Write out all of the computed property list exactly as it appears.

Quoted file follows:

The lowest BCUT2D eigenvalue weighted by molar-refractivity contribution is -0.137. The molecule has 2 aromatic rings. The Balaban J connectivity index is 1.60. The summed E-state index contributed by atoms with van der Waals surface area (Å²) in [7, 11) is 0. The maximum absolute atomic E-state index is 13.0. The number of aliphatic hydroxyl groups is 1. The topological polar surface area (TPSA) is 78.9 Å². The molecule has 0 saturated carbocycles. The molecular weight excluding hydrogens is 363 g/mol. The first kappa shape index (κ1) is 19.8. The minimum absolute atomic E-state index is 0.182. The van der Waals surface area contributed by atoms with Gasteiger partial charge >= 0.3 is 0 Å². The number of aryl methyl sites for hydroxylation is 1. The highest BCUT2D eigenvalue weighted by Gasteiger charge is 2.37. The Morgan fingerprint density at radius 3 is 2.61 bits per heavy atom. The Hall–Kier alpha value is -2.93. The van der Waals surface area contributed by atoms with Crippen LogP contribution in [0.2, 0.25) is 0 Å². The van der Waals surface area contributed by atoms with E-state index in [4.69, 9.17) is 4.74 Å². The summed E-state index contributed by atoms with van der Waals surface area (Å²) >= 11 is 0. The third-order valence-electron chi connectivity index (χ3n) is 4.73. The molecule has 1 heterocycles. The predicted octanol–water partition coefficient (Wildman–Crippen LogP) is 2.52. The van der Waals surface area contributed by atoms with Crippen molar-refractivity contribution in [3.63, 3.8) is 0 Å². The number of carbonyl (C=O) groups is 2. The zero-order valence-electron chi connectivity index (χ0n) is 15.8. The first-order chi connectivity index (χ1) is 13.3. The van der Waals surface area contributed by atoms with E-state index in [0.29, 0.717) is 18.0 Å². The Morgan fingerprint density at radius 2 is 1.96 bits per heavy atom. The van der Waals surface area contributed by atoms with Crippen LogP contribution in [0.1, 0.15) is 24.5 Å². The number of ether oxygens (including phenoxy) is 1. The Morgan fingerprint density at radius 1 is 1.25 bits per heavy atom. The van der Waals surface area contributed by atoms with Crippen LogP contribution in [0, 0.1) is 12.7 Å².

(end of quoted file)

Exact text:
The lowest BCUT2D eigenvalue weighted by molar-refractivity contribution is -0.137. The molecule has 2 aromatic rings. The Balaban J connectivity index is 1.60. The summed E-state index contributed by atoms with van der Waals surface area (Å²) in [7, 11) is 0. The maximum absolute atomic E-state index is 13.0. The number of aliphatic hydroxyl groups is 1. The topological polar surface area (TPSA) is 78.9 Å². The molecule has 0 saturated carbocycles. The molecular weight excluding hydrogens is 363 g/mol. The first kappa shape index (κ1) is 19.8. The minimum absolute atomic E-state index is 0.182. The van der Waals surface area contributed by atoms with Gasteiger partial charge >= 0.3 is 0 Å². The number of aryl methyl sites for hydroxylation is 1. The highest BCUT2D eigenvalue weighted by Gasteiger charge is 2.37. The Morgan fingerprint density at radius 3 is 2.61 bits per heavy atom. The Hall–Kier alpha value is -2.93. The van der Waals surface area contributed by atoms with Crippen LogP contribution in [0.2, 0.25) is 0 Å². The van der Waals surface area contributed by atoms with E-state index in [4.69, 9.17) is 4.74 Å². The summed E-state index contributed by atoms with van der Waals surface area (Å²) >= 11 is 0. The third-order valence-electron chi connectivity index (χ3n) is 4.73. The molecule has 1 heterocycles. The predicted octanol–water partition coefficient (Wildman–Crippen LogP) is 2.52. The van der Waals surface area contributed by atoms with Crippen molar-refractivity contribution in [3.63, 3.8) is 0 Å². The number of carbonyl (C=O) groups is 2. The zero-order valence-electron chi connectivity index (χ0n) is 15.8. The first-order chi connectivity index (χ1) is 13.3. The van der Waals surface area contributed by atoms with E-state index in [0.29, 0.717) is 18.0 Å². The Morgan fingerprint density at radius 2 is 1.96 bits per heavy atom. The van der Waals surface area contributed by atoms with Crippen LogP contribution in [0.1, 0.15) is 24.5 Å². The number of ether oxygens (including phenoxy) is 1. The Morgan fingerprint density at radius 1 is 1.25 bits per heavy atom. The van der Waals surface area contributed by atoms with Crippen LogP contribution in [0, 0.1) is 12.7 Å².